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Superfood is a marketing term used to describe foods with supposed health benefits.

Blueberries, a so-called 'superfood' that actually does not have unusually dense nutrient content.[1][2]

The superfood term is not in common use by dietitians and nutrition scientists, many of whom dispute that particular foodstuffs have the health benefits often claimed by advocates of particular superfoods.[n 1]


The Macmillan dictionary defines 'superfood' as a food that is considered to be very good for your health and that may even help some medical conditions.[4]

The group Cancer Research UK says, "the term 'superfood' is really just a marketing tool, with little scientific basis to it".[5] Another source defines superfood as "a non-medical term popularized in the media to refer to foods that can have health-promoting properties such as reducing one's risk of disease or improving any aspect of physical or emotional health. So-called superfoods may have an unusually high content of antioxidants, vitamins, or other nutrients."[6]

Use of the term

As of 2007 the marketing of products as "superfoods" is prohibited in the European Union unless accompanied by a specific medical claim supported by credible scientific research.[7]


Many recent superfood lists contain common food choices whose nutritional value has been long recognized. Examples of these would be berries, nuts and seeds in general, dark green vegetables (such as kale, collard greens, Swiss chard, Brussels sprouts, and broccoli), citrus fruits, fatty fish such as salmon, mackerel, and sardines, vegetables with bright, dark, or intense colors (such as beets and their greens, and sweet potatoes), certain wild mushrooms, many legumes (peanuts, lentils, beans, raw cocoa), and whole grains as a group.

Possibly the most studied superfood group, berries remain under scientific evaluation and are not proven to have "superfood" health benefits.[8] In fact, blueberries, as a popular example, are not especially nutritious, having high content of only three essential nutrients: vitamin C, vitamin K, and manganese.[2]

Potential health effects

Cancer Research UK note that superfoods are often promoted as having an ability to prevent or cure diseases, including cancer; they caution, "you shouldn’t rely on so-called 'superfoods' to reduce the risk of cancer. They cannot substitute for a generally healthy and balanced diet".[5]

Possible health benefits and effects of foods described as superfoods are often disputed or unsupported by scientific studies. For example, in one study, raw cocoa had positive effects on blood pressure and markers of heart health,[9] while other research indicated less certainty about the possible effects of cocoa on cardiovascular disease.[10]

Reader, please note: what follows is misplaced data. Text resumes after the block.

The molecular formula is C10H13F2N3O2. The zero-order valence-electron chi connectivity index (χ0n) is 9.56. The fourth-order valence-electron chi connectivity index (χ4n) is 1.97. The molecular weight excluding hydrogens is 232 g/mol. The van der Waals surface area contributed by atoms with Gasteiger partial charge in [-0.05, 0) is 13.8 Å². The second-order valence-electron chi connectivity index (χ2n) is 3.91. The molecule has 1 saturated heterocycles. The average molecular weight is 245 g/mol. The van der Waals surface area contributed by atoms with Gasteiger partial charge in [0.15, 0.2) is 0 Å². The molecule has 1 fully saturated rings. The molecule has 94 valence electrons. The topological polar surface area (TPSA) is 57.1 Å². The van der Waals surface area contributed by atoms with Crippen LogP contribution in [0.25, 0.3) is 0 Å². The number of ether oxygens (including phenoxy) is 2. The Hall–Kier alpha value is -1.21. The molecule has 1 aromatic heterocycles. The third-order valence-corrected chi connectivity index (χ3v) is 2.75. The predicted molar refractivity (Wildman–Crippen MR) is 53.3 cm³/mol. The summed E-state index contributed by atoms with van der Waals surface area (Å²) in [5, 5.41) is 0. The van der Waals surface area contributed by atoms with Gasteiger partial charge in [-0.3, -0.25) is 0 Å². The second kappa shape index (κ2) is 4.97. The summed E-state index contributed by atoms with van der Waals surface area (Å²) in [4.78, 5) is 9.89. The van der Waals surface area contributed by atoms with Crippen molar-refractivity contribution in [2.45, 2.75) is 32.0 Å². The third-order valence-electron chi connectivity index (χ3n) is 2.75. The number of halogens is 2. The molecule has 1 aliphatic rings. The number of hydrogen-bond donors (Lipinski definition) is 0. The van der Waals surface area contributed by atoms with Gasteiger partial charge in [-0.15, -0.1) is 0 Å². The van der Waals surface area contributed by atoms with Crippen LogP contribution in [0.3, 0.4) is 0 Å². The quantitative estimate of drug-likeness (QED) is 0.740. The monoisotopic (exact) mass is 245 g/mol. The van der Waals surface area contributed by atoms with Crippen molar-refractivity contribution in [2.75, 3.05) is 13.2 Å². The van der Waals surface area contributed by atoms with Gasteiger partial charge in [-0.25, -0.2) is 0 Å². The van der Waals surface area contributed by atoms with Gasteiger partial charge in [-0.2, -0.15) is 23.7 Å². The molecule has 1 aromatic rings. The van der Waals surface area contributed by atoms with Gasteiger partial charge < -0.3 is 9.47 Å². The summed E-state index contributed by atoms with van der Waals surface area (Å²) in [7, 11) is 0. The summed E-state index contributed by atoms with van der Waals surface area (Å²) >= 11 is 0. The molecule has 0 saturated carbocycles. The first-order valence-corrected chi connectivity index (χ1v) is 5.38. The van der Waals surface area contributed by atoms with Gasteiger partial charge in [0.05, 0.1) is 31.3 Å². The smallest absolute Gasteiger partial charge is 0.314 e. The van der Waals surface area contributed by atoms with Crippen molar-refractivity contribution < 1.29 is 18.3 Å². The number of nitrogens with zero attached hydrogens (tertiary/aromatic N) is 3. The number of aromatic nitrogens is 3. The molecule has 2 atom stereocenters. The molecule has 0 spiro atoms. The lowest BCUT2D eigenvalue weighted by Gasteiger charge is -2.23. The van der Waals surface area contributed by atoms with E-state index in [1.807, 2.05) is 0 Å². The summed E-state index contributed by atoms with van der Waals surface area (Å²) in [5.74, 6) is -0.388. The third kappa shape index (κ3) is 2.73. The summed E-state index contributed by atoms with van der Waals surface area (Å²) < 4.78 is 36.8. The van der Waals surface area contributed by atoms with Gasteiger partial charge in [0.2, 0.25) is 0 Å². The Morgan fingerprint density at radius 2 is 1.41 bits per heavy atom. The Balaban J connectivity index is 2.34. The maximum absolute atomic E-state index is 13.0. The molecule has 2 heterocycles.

The term 'superfood' is often misused, with one expert saying it can actually be harmful when applied to foods which have drawbacks. For example, some seaweeds hailed as superfoods contain natural toxins which are thought by some to increase risk of cancer and liver damage.[3] According to the Dutch food safety organisation Voedingscentrum, the health claims on many of the so-called 'superfoods' such as goji berry, hempseed, chia seeds and wheatgrass are not scientifically proven. The organisation warns that people who go to extremes in their conviction and consume large quantities of specific superfoods end up with an "impaired, one-sided diet".[11]

Dietary supplements industry

Epicatechin gallate, the catechin present in green tea, which has been studied for its role in weight-loss

Another noticeable consequence of the term 'superfood' is that it is often used as a marketing strategy for companies. For example, many weight loss supplements contain green tea extracts as key ingredients such as epigallocatechin gallate (EGCG). Currently, there is insufficient scientific evidence that consumption of green tea or EGCG specifically has any health benefit.[12] Concerning possible anti-cancer effects, a review of research and promotion about green tea produced a 2013 warning letter from the US Food and Drug Administration about false advertising and health claims concerning the effects of green tea consumption.[13]

See also


  1. "The term 'superfoods' is at best meaningless and at worst harmful," said Catherine Collins, chief dietitian at St George's Hospital in London. "There are so many wrong ideas about superfoods that I don't know where best to begin to dismantle the whole concept."[3]


External links

Portal:Food | Glossary of healthy eating | UK Foods | US Foods | Dietary Supplements | Nutrition values of foods | Encyclopedia of nutrition | Calorie Finder | Nutrition Database | Glycemic Index of Foods | Protein rich foods list

Nutrition lookup (USDA) Portions of content adapted from Wikipedia's article on Superfood which is released under the CC BY-SA 3.0.


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